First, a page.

In addition, there have been allegations of child labor in some Chinese factories producing toys sold by German companies. Schleich, Schwaebisch Gmuend, a Baden-Wuerttenberg-based producer of hand-painted toy figurines, was alleged in 2015 to have sold toys made by over-worked children in in China. The company dismissed the allegations as a misunderstanding.
Brobeil said that Chinese manufacturers are now well-versed in relevant European Union and U.S. safety and health standards, in part because of schemes such as the DVSI's transnational Toy Safety Training Program for Chinese toy factory managers. China is also implementing its own safety regulations as it becomes richer, making it difficult for German toymakers, which are typically small and medium-sized enterprises, to tap into the fast-growing Chinese market.
By contrast, most international rivals, such as Denmark's Lego and Mattel and Hasbro of the U.S., are large-scale enterprises for which China is a priority market. Euromonitor International estimates that China's toy and games market had a retail value of $34.2 billion in 2016 -- almost as much as the total for the eurozone, the 19 EU countries that use the euro as their currency.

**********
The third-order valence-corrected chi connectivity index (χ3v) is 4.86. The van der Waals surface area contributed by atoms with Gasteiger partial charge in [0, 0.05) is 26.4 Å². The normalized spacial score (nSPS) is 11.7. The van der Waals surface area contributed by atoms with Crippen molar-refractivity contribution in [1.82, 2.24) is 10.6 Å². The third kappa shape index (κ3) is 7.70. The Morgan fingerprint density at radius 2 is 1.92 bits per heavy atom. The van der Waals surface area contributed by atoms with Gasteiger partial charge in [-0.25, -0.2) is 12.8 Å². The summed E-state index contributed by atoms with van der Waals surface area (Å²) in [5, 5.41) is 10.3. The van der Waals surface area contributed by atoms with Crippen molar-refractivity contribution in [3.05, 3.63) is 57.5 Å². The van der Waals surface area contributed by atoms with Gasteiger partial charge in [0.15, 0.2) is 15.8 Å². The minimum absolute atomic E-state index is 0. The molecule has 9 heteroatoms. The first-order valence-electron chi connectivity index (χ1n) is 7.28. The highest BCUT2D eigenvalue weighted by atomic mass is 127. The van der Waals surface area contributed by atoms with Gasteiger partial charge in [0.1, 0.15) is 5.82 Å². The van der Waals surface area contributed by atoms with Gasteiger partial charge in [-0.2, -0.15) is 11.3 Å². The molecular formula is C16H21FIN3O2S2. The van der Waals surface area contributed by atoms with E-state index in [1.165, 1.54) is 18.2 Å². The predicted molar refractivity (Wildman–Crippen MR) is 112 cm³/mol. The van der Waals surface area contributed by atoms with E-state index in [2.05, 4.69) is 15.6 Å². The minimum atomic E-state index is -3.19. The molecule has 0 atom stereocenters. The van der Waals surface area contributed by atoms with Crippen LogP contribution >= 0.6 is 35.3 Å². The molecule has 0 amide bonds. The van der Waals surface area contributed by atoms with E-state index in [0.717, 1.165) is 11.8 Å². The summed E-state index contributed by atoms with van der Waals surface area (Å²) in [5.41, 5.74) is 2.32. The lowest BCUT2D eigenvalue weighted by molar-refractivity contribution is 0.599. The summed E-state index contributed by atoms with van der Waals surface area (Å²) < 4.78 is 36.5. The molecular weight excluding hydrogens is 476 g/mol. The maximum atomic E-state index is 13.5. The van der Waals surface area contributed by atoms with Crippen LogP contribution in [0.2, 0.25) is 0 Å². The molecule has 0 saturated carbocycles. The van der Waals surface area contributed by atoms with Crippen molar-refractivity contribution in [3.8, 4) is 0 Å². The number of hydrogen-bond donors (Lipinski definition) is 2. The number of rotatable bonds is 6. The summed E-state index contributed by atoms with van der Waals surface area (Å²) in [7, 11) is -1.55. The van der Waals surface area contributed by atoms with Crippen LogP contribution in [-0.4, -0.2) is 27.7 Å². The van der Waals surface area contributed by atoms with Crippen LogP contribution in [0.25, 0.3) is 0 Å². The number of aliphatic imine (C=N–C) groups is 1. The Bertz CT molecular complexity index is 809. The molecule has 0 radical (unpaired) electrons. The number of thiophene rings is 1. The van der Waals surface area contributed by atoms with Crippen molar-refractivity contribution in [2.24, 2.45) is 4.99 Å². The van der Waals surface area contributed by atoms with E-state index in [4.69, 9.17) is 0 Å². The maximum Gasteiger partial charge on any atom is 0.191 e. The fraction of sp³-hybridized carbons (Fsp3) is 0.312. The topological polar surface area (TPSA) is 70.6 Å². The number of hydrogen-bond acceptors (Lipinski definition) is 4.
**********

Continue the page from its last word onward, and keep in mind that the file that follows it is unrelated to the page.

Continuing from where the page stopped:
"There is this barrier, the China Compulsory Certification, or CCC, which is hard to take for our smaller members with production outside China, since it would involve them shouldering the significant costs of facilitating annual onsite audits by Chinese delegations," Brobeil said.
This is reflected in a recent DVSI member survey suggesting that China will lose importance as a location for German toymakers during the rest of this decade, to the benefit of the Czech Republic, Poland, Hungary, Sweden and the U.K., as well as Southeast Asia.
However, DVSI said its members' combined revenues reached a record 3 billion euros in 2016, up 5% year on year. This compared with a 4% decline in sales in 2016 for Mattel.
"It's no secret that production is cheaper elsewhere, but we maintain our commitment to Germany and the EU," said Bjoern Seeger, a spokesman for geobra Brandstaetter, which produces Playmobil plastic figures in Germany, Malta and Spain.
"This is necessary to create toys of the highest quality that are passed on from generation to generation within families, despite the fast pace of toy trends amid the digital revolution," Seeger said.